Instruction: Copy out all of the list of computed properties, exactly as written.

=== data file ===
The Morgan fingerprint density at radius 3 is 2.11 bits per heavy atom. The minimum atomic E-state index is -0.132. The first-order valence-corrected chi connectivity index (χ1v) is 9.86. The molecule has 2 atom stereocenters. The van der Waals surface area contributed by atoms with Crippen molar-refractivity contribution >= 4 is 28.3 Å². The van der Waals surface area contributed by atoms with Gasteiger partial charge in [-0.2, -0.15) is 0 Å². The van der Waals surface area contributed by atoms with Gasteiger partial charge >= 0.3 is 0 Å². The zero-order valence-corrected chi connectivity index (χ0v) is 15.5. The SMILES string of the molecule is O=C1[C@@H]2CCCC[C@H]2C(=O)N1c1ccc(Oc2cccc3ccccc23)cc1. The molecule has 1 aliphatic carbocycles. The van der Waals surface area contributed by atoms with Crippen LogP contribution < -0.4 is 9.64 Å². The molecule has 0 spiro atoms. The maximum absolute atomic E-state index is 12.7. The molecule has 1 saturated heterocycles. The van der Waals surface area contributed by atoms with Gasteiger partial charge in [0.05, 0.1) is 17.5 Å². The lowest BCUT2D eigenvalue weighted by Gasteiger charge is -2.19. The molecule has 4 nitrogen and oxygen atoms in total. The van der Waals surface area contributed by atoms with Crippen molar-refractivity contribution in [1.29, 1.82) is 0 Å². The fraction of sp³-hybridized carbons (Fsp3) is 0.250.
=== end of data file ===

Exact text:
The Morgan fingerprint density at radius 3 is 2.11 bits per heavy atom. The minimum atomic E-state index is -0.132. The first-order valence-corrected chi connectivity index (χ1v) is 9.86. The molecule has 2 atom stereocenters. The van der Waals surface area contributed by atoms with Crippen molar-refractivity contribution >= 4 is 28.3 Å². The van der Waals surface area contributed by atoms with Gasteiger partial charge in [-0.2, -0.15) is 0 Å². The van der Waals surface area contributed by atoms with Gasteiger partial charge >= 0.3 is 0 Å². The zero-order valence-corrected chi connectivity index (χ0v) is 15.5. The SMILES string of the molecule is O=C1[C@@H]2CCCC[C@H]2C(=O)N1c1ccc(Oc2cccc3ccccc23)cc1. The molecule has 1 aliphatic carbocycles. The van der Waals surface area contributed by atoms with Crippen LogP contribution < -0.4 is 9.64 Å². The molecule has 0 spiro atoms. The maximum absolute atomic E-state index is 12.7. The molecule has 1 saturated heterocycles. The van der Waals surface area contributed by atoms with Gasteiger partial charge in [0.05, 0.1) is 17.5 Å². The lowest BCUT2D eigenvalue weighted by Gasteiger charge is -2.19. The molecule has 4 nitrogen and oxygen atoms in total. The van der Waals surface area contributed by atoms with Crippen molar-refractivity contribution in [1.29, 1.82) is 0 Å². The fraction of sp³-hybridized carbons (Fsp3) is 0.250.